Strictly speaking, image stabilization (IS) is not a necessary feature for any lens. For the vast majority of the history of photography IS as we refer to it did not exist. Plenty of remarkable photos were taken in spite of the lack of IS. The ultimate method for camera/lens stabilization will always be a stable tripod with a quality head attached and a way ...


14

I suspect that one main problem is accumulated error. No measurement is perfect. There's always an error. The image stabilisation has to measure the relative movement of the camera and counteract it. During the exposure, many measurements occur. Each one builds on the result of the previous one. This means that the error also builds up. At some point the ...


14

There's only one way I could image IBIS to work without resolution reduction: if the sensor area was significantly bigger than the area exposed to light, so that there's still sensor available when it currently moves out of its initial position. It's actually exactly the opposite. The image circle — the result of that cone of light hitting the imaging ...


13

Image Stabilizations only compensates for camera movements. IS has no effect on subject movements. None. Zero. Nada. If your subject is moving, only a shorter exposure time ("faster shutter speed") will reduce the amount of blur caused by the subject's movement. Some related questions here at Photography SE for further reading: What is more important, f-...


12

Well if you're just talking about motion blur from your handheld shakiness - pretty much all the modern IS/VR/OS designs handle 1-stop differences pretty well. 1/30th at 105mm might be pushing it, but most current IS designs handle a two stop difference well, especially if you're a somewhat steady person. At the claims of 3-4 stops is really where things ...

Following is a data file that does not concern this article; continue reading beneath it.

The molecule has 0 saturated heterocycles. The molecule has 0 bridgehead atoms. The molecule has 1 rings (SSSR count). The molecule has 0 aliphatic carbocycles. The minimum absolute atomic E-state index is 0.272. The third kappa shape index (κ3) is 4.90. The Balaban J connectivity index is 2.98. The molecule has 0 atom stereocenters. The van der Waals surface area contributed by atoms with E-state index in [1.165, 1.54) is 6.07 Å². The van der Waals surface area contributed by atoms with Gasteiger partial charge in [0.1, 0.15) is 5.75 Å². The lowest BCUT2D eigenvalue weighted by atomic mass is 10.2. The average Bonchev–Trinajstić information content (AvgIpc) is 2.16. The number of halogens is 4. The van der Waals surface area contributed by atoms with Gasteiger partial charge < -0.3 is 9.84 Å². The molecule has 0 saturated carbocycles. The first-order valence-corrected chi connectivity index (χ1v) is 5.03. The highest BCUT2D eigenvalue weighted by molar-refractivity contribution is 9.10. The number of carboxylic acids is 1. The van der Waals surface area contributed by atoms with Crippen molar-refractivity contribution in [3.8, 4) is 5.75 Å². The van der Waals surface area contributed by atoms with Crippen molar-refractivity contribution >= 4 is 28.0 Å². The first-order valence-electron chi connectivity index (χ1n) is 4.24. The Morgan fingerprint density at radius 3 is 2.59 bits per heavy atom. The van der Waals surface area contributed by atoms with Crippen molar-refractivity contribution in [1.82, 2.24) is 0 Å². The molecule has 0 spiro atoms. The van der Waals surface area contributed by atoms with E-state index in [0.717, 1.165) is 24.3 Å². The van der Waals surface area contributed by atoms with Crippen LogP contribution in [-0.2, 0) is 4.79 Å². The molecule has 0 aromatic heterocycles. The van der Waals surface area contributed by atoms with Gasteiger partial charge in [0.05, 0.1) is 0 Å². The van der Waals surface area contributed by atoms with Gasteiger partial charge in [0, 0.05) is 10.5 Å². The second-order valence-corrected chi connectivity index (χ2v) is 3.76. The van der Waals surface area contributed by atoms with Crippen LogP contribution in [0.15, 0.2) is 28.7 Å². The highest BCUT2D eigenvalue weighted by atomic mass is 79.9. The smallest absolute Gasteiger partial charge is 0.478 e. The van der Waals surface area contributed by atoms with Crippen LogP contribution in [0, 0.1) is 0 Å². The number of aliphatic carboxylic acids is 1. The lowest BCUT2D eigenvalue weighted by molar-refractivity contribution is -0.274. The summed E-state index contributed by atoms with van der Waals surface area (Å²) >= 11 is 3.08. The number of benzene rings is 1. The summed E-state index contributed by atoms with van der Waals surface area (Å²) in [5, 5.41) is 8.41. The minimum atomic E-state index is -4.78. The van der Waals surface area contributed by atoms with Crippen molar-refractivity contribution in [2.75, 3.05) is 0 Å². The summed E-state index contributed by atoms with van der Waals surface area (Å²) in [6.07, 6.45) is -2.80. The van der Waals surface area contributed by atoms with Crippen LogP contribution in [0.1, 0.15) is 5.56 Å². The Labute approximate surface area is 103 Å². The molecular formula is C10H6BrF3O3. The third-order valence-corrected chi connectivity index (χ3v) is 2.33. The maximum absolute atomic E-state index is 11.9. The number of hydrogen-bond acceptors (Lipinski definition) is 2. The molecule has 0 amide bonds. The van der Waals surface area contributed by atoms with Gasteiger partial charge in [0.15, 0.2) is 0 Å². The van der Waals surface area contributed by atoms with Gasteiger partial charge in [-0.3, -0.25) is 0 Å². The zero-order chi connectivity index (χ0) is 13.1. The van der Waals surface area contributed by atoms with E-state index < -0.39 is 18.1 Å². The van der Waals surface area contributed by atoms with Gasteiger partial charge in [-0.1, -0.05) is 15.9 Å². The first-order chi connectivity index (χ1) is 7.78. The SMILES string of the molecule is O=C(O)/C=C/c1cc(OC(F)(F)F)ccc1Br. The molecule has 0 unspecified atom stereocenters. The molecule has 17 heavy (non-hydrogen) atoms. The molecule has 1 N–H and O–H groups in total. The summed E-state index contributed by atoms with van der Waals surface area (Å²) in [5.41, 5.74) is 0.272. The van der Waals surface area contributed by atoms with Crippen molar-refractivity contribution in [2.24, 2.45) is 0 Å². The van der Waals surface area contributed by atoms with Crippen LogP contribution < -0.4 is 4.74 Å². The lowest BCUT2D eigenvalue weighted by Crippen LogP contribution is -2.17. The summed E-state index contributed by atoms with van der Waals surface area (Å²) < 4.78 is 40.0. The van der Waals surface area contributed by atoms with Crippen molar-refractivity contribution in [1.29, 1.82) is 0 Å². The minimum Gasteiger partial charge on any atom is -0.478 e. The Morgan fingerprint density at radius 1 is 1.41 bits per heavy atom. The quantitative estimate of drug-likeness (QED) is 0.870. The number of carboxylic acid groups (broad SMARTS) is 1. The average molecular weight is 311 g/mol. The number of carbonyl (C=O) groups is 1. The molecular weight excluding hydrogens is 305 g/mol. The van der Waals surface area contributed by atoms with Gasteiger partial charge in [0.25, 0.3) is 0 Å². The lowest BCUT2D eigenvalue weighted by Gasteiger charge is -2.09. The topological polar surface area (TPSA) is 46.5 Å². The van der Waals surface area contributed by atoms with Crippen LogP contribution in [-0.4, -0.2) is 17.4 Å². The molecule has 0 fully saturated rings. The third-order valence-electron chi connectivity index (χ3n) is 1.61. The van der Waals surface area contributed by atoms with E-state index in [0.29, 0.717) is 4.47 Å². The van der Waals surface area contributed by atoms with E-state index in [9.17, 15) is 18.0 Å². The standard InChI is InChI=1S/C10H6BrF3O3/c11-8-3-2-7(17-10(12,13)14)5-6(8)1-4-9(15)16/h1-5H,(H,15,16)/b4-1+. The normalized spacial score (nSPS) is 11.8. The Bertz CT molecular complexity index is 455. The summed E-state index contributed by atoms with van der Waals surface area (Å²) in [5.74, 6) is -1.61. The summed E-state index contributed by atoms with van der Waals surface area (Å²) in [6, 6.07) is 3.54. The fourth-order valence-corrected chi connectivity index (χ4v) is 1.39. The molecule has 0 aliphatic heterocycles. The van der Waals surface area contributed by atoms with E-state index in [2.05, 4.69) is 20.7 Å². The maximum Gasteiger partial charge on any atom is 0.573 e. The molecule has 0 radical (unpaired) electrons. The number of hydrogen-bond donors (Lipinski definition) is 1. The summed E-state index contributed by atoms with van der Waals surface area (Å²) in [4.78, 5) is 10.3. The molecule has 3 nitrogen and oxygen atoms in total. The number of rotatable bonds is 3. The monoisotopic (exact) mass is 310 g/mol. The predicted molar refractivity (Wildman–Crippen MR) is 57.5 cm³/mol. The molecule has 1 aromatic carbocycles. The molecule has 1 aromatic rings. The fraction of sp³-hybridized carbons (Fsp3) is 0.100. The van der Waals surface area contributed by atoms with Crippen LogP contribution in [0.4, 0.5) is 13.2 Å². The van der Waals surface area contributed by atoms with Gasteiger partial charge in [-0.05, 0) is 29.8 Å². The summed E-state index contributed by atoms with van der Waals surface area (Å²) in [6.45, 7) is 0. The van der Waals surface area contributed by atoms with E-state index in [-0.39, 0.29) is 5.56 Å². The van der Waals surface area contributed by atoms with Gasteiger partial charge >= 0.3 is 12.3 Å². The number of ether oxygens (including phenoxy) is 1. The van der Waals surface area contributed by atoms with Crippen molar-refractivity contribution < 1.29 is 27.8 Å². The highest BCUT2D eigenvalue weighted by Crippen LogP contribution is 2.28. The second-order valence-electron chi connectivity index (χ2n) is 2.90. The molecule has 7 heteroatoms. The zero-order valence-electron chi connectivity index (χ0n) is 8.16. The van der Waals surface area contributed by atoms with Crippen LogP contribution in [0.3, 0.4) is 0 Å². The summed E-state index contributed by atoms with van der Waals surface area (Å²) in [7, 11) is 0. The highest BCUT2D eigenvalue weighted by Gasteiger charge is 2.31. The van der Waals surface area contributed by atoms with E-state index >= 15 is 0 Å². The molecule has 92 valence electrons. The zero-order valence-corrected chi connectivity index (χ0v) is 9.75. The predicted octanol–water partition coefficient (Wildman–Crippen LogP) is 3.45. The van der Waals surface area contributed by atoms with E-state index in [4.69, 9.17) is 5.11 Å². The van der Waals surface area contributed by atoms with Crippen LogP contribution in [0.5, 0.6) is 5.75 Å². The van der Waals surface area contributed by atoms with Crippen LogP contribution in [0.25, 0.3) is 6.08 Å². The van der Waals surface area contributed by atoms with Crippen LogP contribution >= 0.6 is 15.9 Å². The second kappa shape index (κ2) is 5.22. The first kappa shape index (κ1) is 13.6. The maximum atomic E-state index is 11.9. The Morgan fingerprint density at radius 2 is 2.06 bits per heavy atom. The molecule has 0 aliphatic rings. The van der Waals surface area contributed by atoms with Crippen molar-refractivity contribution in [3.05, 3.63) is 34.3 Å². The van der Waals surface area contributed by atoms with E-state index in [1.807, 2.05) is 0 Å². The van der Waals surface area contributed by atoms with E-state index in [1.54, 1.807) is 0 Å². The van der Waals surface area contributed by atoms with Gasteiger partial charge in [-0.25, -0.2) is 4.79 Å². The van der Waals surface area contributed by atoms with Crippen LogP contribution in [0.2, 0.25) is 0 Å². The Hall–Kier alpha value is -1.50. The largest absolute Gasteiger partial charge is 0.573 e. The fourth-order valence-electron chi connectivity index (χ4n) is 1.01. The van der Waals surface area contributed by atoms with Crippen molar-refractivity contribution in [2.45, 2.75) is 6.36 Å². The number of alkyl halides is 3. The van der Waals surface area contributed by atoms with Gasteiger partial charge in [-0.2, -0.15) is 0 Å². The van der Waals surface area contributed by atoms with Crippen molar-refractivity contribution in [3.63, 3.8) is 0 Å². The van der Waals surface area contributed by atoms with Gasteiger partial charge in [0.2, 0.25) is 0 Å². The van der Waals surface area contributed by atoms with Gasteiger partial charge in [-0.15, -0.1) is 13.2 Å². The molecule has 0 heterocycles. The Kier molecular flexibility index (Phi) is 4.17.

12

In addition to MikeW's answer, I would suggest a few other benefits that tripods provide for landscape photography. Often with landscape photography there is the desire to compose an image exactly and then wait for the light to be "right". With a tripod it's possible to set up in advance, and then wait for the sun to rise or set or for that shaft of light ...


12

I did some quick Google Books searches, and while I can't pinpoint the origin, there are a number of references to it as a rule of thumb or general guideline in the early 1970s, and none that I can find before that. There are plenty of earlier references to the idea that a longer focal length requires a faster shutter but they're all general advice. The ...


12

No. Tripod sensing is based on vibration measurements. While it might seem logical that a camera could sense if something is attached to the tripod socket, they do not do that. The reason you state is enough since quick release plates often stay attached. Other accessories attach to the tripod socket such as flash brackets, camera slings, etc and would ...


11

No Canon dSLR has built in image stabilization. Canon offers it in select lenses, known as 'IS' lenses. So, no, neither offer image stabilization. All Canon cameras also offer noise reduction, and of course, it can be applied (or not in the case of RAW) on the computer after the fact as well. Does it matter? Noise reduction matters, because all cameras ...


11